Harvest season, he said, no longer depended on the month, but on the prevailing weather.

Datu Men said that for years, the summer seasons of March has now become April or May, with the harvest season coming two to three months later depending on the crop.

For high value upland rice, the harvest cycle comes five months later.

Malibato belongs to a community with around 98 families, comprising around 600 people.

Dato Jimboy Mandagit, a Manobo form Bukidnon, said harvest seasons have not changed. But Mandagit said his people was not enticed to parade around the streets, choosing to fight for their advocacy of demilitarization instead.

The Lumads at the UCCP Haran compound have been camped in the area for months, demanding the pullout of military troops from their areas, including schools.

Mandagit’s sitio in Bukidnon is home to around 1,000 people.

Even with the city as his sanctuary, Datu Mandagit laments the crops that have been left back home. “We moved to Davao with only the clothes on our backs,” he said. “I’m sure that wild animals have eaten our crops by now.”

While thankful for the support of the city, singling out the moral support publicly given by Mayor Rodrigo R. Duterte and the logistical support of Vice Mayor Paolo Duterte, Lumads like Mandagit would rather stay at the camp rather than walk the streets.

“We are curious of course of what the celebration is all about,” the young Datu said. “But at every corner of the city there are soldiers and police.”

Some of the evacuees figured in a scuffled last month touted a misunderstanding by all parties concerned. Riot police figured in a brief fight with Lumads last July 23 on an operation touted as a “rescue mission” by legislator Nancy Catamco, who leads the House committee on indigenous peoples.

Mayor Duterte has since excused the police and said the problem to ideology, a complication intesified by the entry of more conflict last month. He had harsher words for the congresswoman, however. The military also promised an internal investigation.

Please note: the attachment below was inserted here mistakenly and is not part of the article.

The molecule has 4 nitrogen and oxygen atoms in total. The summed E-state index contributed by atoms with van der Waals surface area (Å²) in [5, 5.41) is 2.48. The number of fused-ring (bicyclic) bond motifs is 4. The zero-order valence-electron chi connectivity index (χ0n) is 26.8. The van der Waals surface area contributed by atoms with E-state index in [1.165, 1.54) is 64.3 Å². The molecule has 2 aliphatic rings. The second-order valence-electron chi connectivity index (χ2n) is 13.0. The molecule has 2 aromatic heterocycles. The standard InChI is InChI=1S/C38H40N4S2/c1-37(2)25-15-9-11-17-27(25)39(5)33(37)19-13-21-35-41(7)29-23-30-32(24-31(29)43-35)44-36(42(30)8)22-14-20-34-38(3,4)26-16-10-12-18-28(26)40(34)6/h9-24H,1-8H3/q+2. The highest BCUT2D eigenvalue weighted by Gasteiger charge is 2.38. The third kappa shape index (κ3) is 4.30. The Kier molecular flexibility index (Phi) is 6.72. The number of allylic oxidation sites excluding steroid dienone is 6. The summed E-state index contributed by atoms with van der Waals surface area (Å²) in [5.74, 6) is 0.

The Lumad leaders said that even before the conflict, the fruits of their labor have always been barely enough for the needs of their communities. A harvest of corn, for example, would yield sacks worth of products, which they would transport via floating raft downriver, or via a hired motorcycle or horse. The choice has always been spend more or earn enough for products like rice and corn. “At times, it looks like we are just delivering the products with our expenses with transporting the products,” one of the leaders says.

The Lumad leaders said they sought the sanctuary of the city because of the good things they hear about the place, as well as the proximity to their own homes.

Asked if there were fruits in their own areas, Datu Mandagit said that Davao and Bukidnon had similar crops with our city, and shared in the celebration of the same abundance every year.

“Had we been visitors to the city instead, we would have given our own harvests away,” Mandagit said. “Our culture tells us to share what we have to others.”

For the duration of the weekend, tribes from all over Mindanao have all gathered towards the city, each with their own reasons. For some, it is for celebration, while for the rest, it is for hope for change.

Over the years, the city has led this role. Mediator between deity and earth, bridge between two sides of a river, a melting pot for peoples of different beliefs.

And we will stay that way for years, one Kadayawan Festival after another.